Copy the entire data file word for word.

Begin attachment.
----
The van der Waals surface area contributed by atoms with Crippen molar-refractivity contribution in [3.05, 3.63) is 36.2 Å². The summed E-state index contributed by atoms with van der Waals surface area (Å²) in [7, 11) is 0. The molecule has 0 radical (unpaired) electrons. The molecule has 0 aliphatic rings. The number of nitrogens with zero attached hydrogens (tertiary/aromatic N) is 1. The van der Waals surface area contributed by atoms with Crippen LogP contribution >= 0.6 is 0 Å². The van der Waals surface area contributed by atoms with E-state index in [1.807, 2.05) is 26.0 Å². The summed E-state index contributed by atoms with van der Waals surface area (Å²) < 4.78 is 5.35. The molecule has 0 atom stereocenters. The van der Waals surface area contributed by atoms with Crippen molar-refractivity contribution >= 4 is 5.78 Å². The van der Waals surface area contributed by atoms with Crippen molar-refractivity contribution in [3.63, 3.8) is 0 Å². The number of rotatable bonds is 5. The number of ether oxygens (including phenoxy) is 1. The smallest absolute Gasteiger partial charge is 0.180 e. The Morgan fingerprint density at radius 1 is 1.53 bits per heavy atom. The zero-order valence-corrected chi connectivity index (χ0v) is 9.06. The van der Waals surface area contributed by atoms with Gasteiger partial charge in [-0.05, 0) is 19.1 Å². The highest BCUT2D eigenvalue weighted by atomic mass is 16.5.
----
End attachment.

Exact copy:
The van der Waals surface area contributed by atoms with Crippen molar-refractivity contribution in [3.05, 3.63) is 36.2 Å². The summed E-state index contributed by atoms with van der Waals surface area (Å²) in [7, 11) is 0. The molecule has 0 radical (unpaired) electrons. The molecule has 0 aliphatic rings. The number of nitrogens with zero attached hydrogens (tertiary/aromatic N) is 1. The van der Waals surface area contributed by atoms with Crippen LogP contribution >= 0.6 is 0 Å². The van der Waals surface area contributed by atoms with E-state index in [1.807, 2.05) is 26.0 Å². The summed E-state index contributed by atoms with van der Waals surface area (Å²) < 4.78 is 5.35. The molecule has 0 atom stereocenters. The van der Waals surface area contributed by atoms with Crippen molar-refractivity contribution >= 4 is 5.78 Å². The van der Waals surface area contributed by atoms with Crippen molar-refractivity contribution in [3.63, 3.8) is 0 Å². The number of rotatable bonds is 5. The number of ether oxygens (including phenoxy) is 1. The smallest absolute Gasteiger partial charge is 0.180 e. The Morgan fingerprint density at radius 1 is 1.53 bits per heavy atom. The zero-order valence-corrected chi connectivity index (χ0v) is 9.06. The van der Waals surface area contributed by atoms with Gasteiger partial charge in [-0.05, 0) is 19.1 Å². The highest BCUT2D eigenvalue weighted by atomic mass is 16.5.